PSU is not get­ting the mes­sage

The Kutztown Area Patriot - - OPINION - Low­man Henry Low­man S. Henry Colum­nist Low­man S. Henry is chair­man & CEO of the Lin­coln In­sti­tute and host of the weekly Lin­coln Ra­dio Jour­nal.

There is no doubt that Penn State is one of the na­tion’s great uni­ver­si­ties. With a world­wide rep­u­ta­tion and grad­u­ates who have con­trib­uted greatly to lit­er­ally ev­ery as­pect of so­ci­ety, Penn State should be the com­mon­wealth’s shin­ing star.

Il­lus­tri­ous though it may be aca­dem­i­cally, Penn State’s ef­forts at self-gov­er­nance con­tinue to fall woe­fully short. The de­gree to which its gov­ern­ing cul­ture was cor­rupt burst into the pub­lic con­scious­ness dur­ing the Jerry San­dusky scan­dal. Years later the le­gal wran­gling over the man­ner in which Penn State’s ad­min­is­tra­tion botched its re­sponse to San­dusky’s depraved ac­tions con­tin­ues to gen­er­ate head­lines.

You would think the San­dusky scan­dal would have caused Penn State to clean up its act. De­spite tak­ing some steps — best de­scribed as pub­lic re­la­tions moves — it is clear the univer­sity has not made the struc­tural changes needed to bring about truly re­spon­si­ble gov­er­nance.

Penn State’s re­sis­tance to true re­form was brought to light re­cently by Penn­syl­va­nia Au­di­tor Gen­eral Eu­gene DePasquale who re­leased his first per­for­mance au­dit of the univer­sity. Re­sults of that au­dit are deeply dis­turb­ing and re­flect a gov­ern­ing cul­ture that re­mains in­su­lar, un­re­spon­sive and de­fen­sive.

Keep in mind that the tax­pay­ers of Penn­syl­va­nia spend hun­dreds of mil­lions an­nu­ally to sub­si­dize Penn State and the com­mon­wealth’s other state-re­lated uni­ver­si­ties. Like all such re­cip­i­ents of pub­lic largess, Penn State an­nu­ally lob­bies the state leg­is­la­ture for more and more money — while re­main­ing un­ac­count­able for what it al­ready re­ceives.

Un­ac­count­able be­cause, al­though it is sig­nif­i­cantly tax­payer funded, the univer­sity is not sub­ject to pro­vi­sions of the state’s Right-to-Know laws. Of­fi­cials serve up a lame ar­gu­ment that it is best for re­search and re­lated ac­tiv­i­ties to be out­side the reach of that law. But, they are us­ing our money and law­mak­ers ought not give the univer­sity an­other cent un­til they are brought fully un­der the scope of Right-to-Know and Open Records laws.

DePasquale also hit upon an­other key point: the univer­sity’s Board of Trus­tees is too big and cum­ber­some and fails to give alumni proper rep­re­sen­ta­tion. In fact, the board re­in­forced its bunker men­tal­ity by ex­pand­ing its mem­ber­ship from 32 to 36, done to di­lute the in­flu­ence of the few alumni mem­bers who be­came more out­spo­ken in the wake of the San­dusky scan­dal.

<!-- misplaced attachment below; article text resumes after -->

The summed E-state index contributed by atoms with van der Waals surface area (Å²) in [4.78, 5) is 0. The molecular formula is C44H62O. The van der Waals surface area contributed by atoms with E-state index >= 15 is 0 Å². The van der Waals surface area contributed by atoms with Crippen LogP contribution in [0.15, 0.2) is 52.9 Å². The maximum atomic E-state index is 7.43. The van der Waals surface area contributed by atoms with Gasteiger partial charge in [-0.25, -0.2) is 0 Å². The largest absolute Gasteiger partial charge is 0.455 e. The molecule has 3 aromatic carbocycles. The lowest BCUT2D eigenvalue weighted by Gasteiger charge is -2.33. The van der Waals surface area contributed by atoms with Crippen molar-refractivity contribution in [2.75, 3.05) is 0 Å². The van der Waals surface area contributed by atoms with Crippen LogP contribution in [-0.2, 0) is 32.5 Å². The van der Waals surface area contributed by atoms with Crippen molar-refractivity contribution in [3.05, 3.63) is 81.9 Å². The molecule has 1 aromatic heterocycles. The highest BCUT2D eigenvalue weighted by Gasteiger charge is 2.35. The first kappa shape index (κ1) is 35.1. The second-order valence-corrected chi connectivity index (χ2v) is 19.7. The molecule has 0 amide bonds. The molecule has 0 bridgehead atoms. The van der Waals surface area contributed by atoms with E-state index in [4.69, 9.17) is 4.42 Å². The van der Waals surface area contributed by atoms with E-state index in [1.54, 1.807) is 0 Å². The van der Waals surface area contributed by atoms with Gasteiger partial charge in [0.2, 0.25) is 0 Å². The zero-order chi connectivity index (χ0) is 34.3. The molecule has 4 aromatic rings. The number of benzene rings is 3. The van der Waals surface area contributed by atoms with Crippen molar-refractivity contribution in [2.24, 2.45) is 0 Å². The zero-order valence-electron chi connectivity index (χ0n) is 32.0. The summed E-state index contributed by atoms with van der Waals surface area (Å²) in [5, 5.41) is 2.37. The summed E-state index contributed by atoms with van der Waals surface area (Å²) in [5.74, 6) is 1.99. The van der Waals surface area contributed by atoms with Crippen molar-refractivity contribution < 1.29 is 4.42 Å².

Against this cul­tural back­drop of in­su­lar se­crecy an­other dis­turb­ing trend has de­vel­oped: fewer and fewer Penn­syl­va­ni­ans are be­ing ad­mit­ted to Penn State.

Ac­cord­ing to the au­di­tor gen­eral’s re­port, in the 1990-91 school year 76.5 per­cent of stu­dent’s in Happy Val­ley were Penn­syl­va­nia res­i­dents. By the 2015-16 term the per­cent­age of in-state stu­dents had dropped to just 56.2 per­cent.

Pre­dictably, Penn State’s re­sponse was to blame the state Leg­is­la­ture for not giv­ing it enough money. Left un­said by the univer­sity’s ad­min­is­tra­tion was their own fail­ure to con­trol costs.

The ad­min­is­tra­tion at Penn State be­lieves it de­serves more of our tax dol­lars while ad­mit­ting fewer in-state stu­dents, re­fus­ing to be trans­par­ent de­spite re­ceiv­ing those dol­lars, and cling­ing to a gov­ern­ing cul­ture that re­sulted in one of the big­gest scan­dals ever to hit a Penn­syl­va­nia univer­sity.

DePasquale’s re­port should be yet an­other wake-up call to state leg­is­la­tors. Sim­ply re­new­ing Penn State’s an­nual ap­pro­pri­a­tion with­out com­pelling re­form is a dere­lic­tion of duty.

Law­mak­ers ought to set quo­tas for ad­mis­sion of in­state stu­dents en­sur­ing, as DePasquale put it Penn­syl­va­nia stu­dents are “win­ning tie-break­ers” in de­ter­min­ing ad­mis­sion.

The sit­u­a­tion at Penn State is, un­for­tu­nately re­flec­tive of the ed­u­ca­tion bu­reau­cracy at all lev­els in Penn­syl­va­nia.

Amid ar­gu­ments that “it’s for the kids” we pour mil­lions more ev­ery year into ed­u­ca­tion from pre-K to the univer­sity level with­out de­mand­ing ac­count­abil­ity in how that money is spent and re­quir­ing im­proved re­sults for the larger out­lay of cash.

The time has come to tie fu­ture ap­pro­pri­a­tions to ac­count­abil­ity and per­for­mance.

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